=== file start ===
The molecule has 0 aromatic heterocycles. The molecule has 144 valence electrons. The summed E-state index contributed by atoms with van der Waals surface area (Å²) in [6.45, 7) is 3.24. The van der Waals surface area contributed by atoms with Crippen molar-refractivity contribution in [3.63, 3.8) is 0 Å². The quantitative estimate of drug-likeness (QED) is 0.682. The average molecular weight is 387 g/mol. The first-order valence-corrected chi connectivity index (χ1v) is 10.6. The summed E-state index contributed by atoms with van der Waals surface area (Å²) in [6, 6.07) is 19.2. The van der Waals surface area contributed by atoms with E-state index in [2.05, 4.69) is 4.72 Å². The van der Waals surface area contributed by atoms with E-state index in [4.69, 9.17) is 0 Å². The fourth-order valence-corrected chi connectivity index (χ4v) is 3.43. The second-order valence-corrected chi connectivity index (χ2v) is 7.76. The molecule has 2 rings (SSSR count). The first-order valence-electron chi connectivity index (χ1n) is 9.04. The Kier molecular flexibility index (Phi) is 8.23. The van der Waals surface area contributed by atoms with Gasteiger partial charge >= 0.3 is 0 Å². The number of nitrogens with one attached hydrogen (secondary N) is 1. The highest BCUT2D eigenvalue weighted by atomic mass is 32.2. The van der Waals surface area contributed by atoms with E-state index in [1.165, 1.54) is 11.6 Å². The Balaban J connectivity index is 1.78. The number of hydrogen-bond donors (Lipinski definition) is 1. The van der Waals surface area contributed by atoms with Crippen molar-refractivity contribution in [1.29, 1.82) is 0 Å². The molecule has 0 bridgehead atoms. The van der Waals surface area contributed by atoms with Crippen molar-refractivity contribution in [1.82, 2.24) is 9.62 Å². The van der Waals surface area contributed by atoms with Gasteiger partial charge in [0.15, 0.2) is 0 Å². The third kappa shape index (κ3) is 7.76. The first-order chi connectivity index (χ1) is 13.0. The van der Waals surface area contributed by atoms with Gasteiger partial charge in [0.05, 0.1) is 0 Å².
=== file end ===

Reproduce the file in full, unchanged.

The molecule has 0 aromatic heterocycles. The molecule has 144 valence electrons. The summed E-state index contributed by atoms with van der Waals surface area (Å²) in [6.45, 7) is 3.24. The van der Waals surface area contributed by atoms with Crippen molar-refractivity contribution in [3.63, 3.8) is 0 Å². The quantitative estimate of drug-likeness (QED) is 0.682. The average molecular weight is 387 g/mol. The first-order valence-corrected chi connectivity index (χ1v) is 10.6. The summed E-state index contributed by atoms with van der Waals surface area (Å²) in [6, 6.07) is 19.2. The van der Waals surface area contributed by atoms with E-state index in [2.05, 4.69) is 4.72 Å². The van der Waals surface area contributed by atoms with E-state index in [4.69, 9.17) is 0 Å². The fourth-order valence-corrected chi connectivity index (χ4v) is 3.43. The second-order valence-corrected chi connectivity index (χ2v) is 7.76. The molecule has 2 rings (SSSR count). The first-order valence-electron chi connectivity index (χ1n) is 9.04. The Kier molecular flexibility index (Phi) is 8.23. The van der Waals surface area contributed by atoms with Gasteiger partial charge >= 0.3 is 0 Å². The number of nitrogens with one attached hydrogen (secondary N) is 1. The highest BCUT2D eigenvalue weighted by atomic mass is 32.2. The van der Waals surface area contributed by atoms with E-state index in [1.165, 1.54) is 11.6 Å². The Balaban J connectivity index is 1.78. The number of hydrogen-bond donors (Lipinski definition) is 1. The van der Waals surface area contributed by atoms with Crippen molar-refractivity contribution in [1.29, 1.82) is 0 Å². The molecule has 0 bridgehead atoms. The van der Waals surface area contributed by atoms with Crippen molar-refractivity contribution in [1.82, 2.24) is 9.62 Å². The van der Waals surface area contributed by atoms with Gasteiger partial charge in [0.15, 0.2) is 0 Å². The third kappa shape index (κ3) is 7.76. The first-order chi connectivity index (χ1) is 13.0. The van der Waals surface area contributed by atoms with Gasteiger partial charge in [0.05, 0.1) is 0 Å².